Tips on Driving to a Long MTB Race - 2.5+ Hours Drive There


#1

Hi All
I have a couple of MTB Marathon races coming up where I need to drive over 2.5+ hours to get to the location (going by myself). I’m not used to driving these distances though I normally I just drive through and don’t stop. I try to stay as comfortable as I can and also using cruise control as much as safely possible.
I normally try to get there about 90 min before the event to stretch my legs, walk around a soak in the event and get warmed up. Sometimes I feel a bit mentally fatigued so like to try to do some meditation as a way to reset a bit.

I snack a little on the way and sip water through the journey.
I tried to do a search for a thread on this though couldn’t find one. Any tips would be great.
Thanks


#2

Podcasts are a great way to pass the time. Cycling ones also may help get you in the mood plus you may learn a thing or two. There maybe a good one associated with this forum.:wink:


#3

I routinely travel 90 mins to two or so hours every weekend to race. I have my music, anything to have me not think about the race(s), eat about three-two hours before I hit the line. Yeah, that usually means I am eating as I drive down. Oatmeal, eggs and brown rice. Probably some honey stinger waffles and a banana about an hour out and sipping on water and my mix.
My legs usually feel fine and like you I like to get there 90 mins or so before the race starts to get my number, meet up the team, warmup, talk race tactics, go to the bathroom 15 times, and then go race.


#4

Main things for me is to have everything except the bike packed and ready to go in the morning. Make sure your vehicle has a full tank.
Have waters/liquid nutrition ready to go in a cooler and all race nutrition on your bike or with your gear.
Good tips above regarding on the road entertainment.
Also, if you have a vehicle that’ll work well for it, consider leaving the night before and sleep in your vehicle near the race site.


#5

Rare that I don’t have to drive 90+ minutes at least once per weekend during CX season. Get your bag packed and your bike ready the night before. I don’t want to do anything but make breakfast, fill bottles, and load the car in the morning. Podcasts, music, have all your timing down. I’m going to leave at this time, stop at this rest stop to pee/eat, etc.

Have a great race!


#6

I like to have a little sleep when I arrive. anything from 10 to 30 minutes is enough to refresh me. Actually I look forward to it as I am on the way. Just ensure you leave in plenty of time.

The other advantage of arriving quite early is that you can get to the toilets quite easily with no queuing.


#7

Every year I drive 5+ hours solo to socal 5-6x/year to race. No way to know if my routine helps or hinders but, here’s what I do if I can’t find anyone to go travel with:

  • Rest a couple days out has to be pretty solid.
  • Hydration starts a couple days out.
  • All equipment is perfect before I leave and super organized so I don’t have to think or wonder where something is. No surprises. They happen but, I pack the car slow and early so I know I have everything. I have everything organized in boxes I just throw in the car so this is a no brainer.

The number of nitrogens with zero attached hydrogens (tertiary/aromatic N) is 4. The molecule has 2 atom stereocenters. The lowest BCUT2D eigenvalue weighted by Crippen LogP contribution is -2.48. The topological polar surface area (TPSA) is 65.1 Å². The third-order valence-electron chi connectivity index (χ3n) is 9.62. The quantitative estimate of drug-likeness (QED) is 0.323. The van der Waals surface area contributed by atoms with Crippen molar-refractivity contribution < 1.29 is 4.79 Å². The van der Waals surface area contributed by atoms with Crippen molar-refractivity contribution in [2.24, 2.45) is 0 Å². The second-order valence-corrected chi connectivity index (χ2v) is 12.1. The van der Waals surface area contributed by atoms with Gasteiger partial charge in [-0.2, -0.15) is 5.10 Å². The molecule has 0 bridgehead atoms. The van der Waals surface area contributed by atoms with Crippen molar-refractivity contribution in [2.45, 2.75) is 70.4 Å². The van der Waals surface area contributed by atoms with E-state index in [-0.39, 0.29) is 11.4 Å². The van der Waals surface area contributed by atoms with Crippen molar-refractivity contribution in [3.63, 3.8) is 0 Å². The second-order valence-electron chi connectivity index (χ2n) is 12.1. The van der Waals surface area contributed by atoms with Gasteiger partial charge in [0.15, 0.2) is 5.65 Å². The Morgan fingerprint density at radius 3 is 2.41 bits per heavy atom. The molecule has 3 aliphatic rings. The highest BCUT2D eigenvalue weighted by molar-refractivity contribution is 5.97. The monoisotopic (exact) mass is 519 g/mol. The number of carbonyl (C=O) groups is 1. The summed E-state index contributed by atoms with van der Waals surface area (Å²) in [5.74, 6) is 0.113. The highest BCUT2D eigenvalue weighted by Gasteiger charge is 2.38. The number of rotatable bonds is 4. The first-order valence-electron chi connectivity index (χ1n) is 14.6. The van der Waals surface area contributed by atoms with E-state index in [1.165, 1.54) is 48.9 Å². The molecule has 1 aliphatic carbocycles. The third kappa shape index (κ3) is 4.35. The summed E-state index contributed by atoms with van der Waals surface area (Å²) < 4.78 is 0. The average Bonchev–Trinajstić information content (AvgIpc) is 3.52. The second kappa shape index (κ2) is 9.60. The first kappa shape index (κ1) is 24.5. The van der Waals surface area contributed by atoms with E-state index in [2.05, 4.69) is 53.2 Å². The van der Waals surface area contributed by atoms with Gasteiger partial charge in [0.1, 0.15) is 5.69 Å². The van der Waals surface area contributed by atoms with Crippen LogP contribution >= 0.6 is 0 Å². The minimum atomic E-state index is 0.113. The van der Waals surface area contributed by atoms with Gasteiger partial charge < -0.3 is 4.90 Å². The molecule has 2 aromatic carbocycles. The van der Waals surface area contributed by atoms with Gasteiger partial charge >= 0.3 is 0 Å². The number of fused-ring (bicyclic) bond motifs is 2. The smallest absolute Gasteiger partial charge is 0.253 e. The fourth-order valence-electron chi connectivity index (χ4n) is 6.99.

• Cruise control. Legs as straight as possible/keep hip “open” (depends on the car).
  • Pack all food/liquid and make sure I eat my normal food 3 hours prior on the drive.
  • I like to show early (2 hours). Get everything pinned and bike ready to race. Go spin around well before the race clear the head, then chill/eat and hit the warm up on schedule. Warm ups are short.
  • Caffein prior to warm up.

#8

Agree with all above, I also travel 1-2 hours for races. Only thing I’d add is to make a checklist of everything you need. Literally check off each item as they get loaded in the car. Load as much as possible the night before. Bring extra water (gallon) for before or after just in case.


#9

I loveeeee 20 minute catnaps before starting a warmup, in fact, almost every time I’m not the driver I’ll try to sleep in the car on the way.

There’s some good advice here, but the one I want to reinforce even more is to leave early. Construction, traffic, a flat tire, and Google Maps leading you astray can all happen on your way to the race. Having a little more time to work with will keep you from becoming unnecessarily stressed during a (hopefully unlikely) adverse situation. Every time I leave at the last minute, it’s a mad rush to get to the race venue and it throws off all of my pre-race preparation.

2-3 hour drives are long enough to require a bit of stretching and a little longer and gentler warmup once you finally arrive, especially since you’ve been stuck in a car seat position for so long. I regularly make pretty long drives throughout the year, and I can’t say enough about comfort. A small pillow on the seat so your sitbones are less fatigued, more lumbar support (either with a pillow or built-in), and some side bolstering (especially for windy roads to venues) goes a long way in preventing the painful, full-body lockup that can occur when testing the full range of your vehicle’s fuel tank.


#10

Thank you everyone as the tips have been fantastic. I only race a couple of times a year so I’ll put together a checklist with the above tips and go through it in the lead up to and on race day to help reduce the pre-race anxiety which can be overwhelming.

I’m really loving this community

Thanks again everyone.